The New York City Opera’s new production of Orlando is the company’s tenth of a Handel opera—only 32 more to go. Each time one of these remarkable pieces reenters the repertory and audiences respond with such pleasure, I have to pause and wonder: Why this sudden demand for Baroque opera? It’s a type of music theater that only a short time ago was considered incompatible with contemporary tastes, a body of work written off as dead, buried, and irretrievable.
Well, for one thing the standard repertory desperately needs to be refreshed—new operas are scarce and come with no guarantees of success—and Handel has plenty to offer. After all, he never lost his standing as a major composer, and his operas are crammed with great music, readily assimilated and waiting to be rediscovered. Then, too, the stylized conventions of Baroque opera—the mythical plots, formal musical constructions, ritualized dramatic action, departmentalization of sentiment—actually lend themselves to a surprising variety of valid theatrical approaches. There’s really just one way to do Puccini’s Tosca, which depends entirely on how powerfully the cast can act out its melodramatic plot. But a typical Handel opera, simply by its abstract nature, has a flexibility that singers and directors can play with creatively in order to reach the piece’s emotional center. None of the City Opera’s Handel revivals has looked the same, and, so far at least, each director has found a different way to discover and communicate the spirit of the work.
This Orlando, a production first seen at Glimmerglass in the summer of 2003, is no exception. The characters come from Ariosto’s famous epic poem in which the legendary warrior knight Orlando is driven mad by unrequited love for Angelica. That’s the basic premise as the five principals pursue each other through a lush, enchanted forest, but director Chas Rader-Shieber and set designer David Zinn take off from there with leaps of the imagination that are always daring and often breathtaking. This storybook forest is painted on flats that fracture, tilt, and go crazy when Orlando’s world collapses. The illusion of human health and stability is challenged further by showing soldiers pierced by Cupid’s arrows lying onstage in hospital beds and tended to by the nurturing shepherdess Dorinda. Orlando’s wise mentor, the magician Zoroastro, makes his sudden appearances through doors and traps that give us momentary glimpses of his ordered but visionary world, while his chaotic opposite number, the child Amor, capers wildly all over the stage creating as much mischief as he can. Throughout it all we never lose sight of the characters themselves as they continue on their journey to self-discovery.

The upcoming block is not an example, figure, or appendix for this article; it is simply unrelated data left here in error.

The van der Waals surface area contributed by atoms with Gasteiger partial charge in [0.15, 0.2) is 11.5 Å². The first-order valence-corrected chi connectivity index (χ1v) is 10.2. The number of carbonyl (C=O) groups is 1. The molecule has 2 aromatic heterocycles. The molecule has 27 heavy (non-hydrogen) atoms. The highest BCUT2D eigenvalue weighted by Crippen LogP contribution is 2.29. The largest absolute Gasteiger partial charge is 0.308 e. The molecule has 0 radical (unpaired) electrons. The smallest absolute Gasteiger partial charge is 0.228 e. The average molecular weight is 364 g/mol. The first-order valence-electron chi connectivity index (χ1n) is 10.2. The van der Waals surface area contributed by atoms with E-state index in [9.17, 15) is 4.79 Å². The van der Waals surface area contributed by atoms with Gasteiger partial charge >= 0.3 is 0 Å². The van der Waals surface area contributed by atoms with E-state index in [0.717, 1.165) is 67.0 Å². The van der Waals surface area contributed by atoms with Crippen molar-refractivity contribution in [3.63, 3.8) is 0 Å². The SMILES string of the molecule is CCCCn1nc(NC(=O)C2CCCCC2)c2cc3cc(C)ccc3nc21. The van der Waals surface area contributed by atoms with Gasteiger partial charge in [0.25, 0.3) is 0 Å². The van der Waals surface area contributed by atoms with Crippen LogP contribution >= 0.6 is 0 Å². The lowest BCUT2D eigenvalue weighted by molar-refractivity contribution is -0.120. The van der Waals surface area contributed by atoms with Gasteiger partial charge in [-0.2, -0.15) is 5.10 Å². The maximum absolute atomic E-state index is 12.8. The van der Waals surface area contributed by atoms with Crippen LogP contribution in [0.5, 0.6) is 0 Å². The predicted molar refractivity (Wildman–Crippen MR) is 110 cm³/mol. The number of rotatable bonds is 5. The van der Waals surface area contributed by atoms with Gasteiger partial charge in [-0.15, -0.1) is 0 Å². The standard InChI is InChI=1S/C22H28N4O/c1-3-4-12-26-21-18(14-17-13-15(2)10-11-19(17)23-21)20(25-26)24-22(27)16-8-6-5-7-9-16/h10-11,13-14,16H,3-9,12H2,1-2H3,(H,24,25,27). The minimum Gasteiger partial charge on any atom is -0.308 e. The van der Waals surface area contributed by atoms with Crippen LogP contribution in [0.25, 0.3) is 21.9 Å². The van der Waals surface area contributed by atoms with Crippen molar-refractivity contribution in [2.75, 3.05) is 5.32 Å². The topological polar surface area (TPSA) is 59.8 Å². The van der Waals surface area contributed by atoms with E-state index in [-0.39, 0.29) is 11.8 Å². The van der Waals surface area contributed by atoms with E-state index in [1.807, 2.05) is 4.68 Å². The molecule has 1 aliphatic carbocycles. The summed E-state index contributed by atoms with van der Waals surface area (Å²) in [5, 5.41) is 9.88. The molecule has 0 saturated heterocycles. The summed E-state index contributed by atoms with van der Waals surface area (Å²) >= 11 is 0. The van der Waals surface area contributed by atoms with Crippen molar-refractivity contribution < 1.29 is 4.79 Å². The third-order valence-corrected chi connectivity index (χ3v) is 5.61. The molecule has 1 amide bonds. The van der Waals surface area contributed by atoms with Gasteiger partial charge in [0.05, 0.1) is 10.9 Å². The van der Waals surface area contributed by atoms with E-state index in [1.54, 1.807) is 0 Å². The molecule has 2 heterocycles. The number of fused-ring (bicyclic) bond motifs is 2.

Another explanation for the present Handel boom is the availability of so many singers equipped to deal with his virtuoso vocal demands, countertenors in particular. Bejun Mehta sings the title role, and he is a riveting presence, not only as a singer of unusual technical polish and expressive eloquence, but also as an actor completely possessed by Orlando’s dilemma. Matthew White may have less spectacular music to sing as Medoro, but his quieter vocal persona has no less poise or authority, while Jennifer Aylmer’s sweet Dorinda and Amy Burton’s majestic Angelica are just about perfect. Add David Pittsinger’s commanding bass as Zoroastro and young Christopher Gomez’s puckish prancing as Amor, all responding eagerly to Antony Walker’s firm musical direction, and one wonders if Handel himself had ever seen his opera in a more compelling production.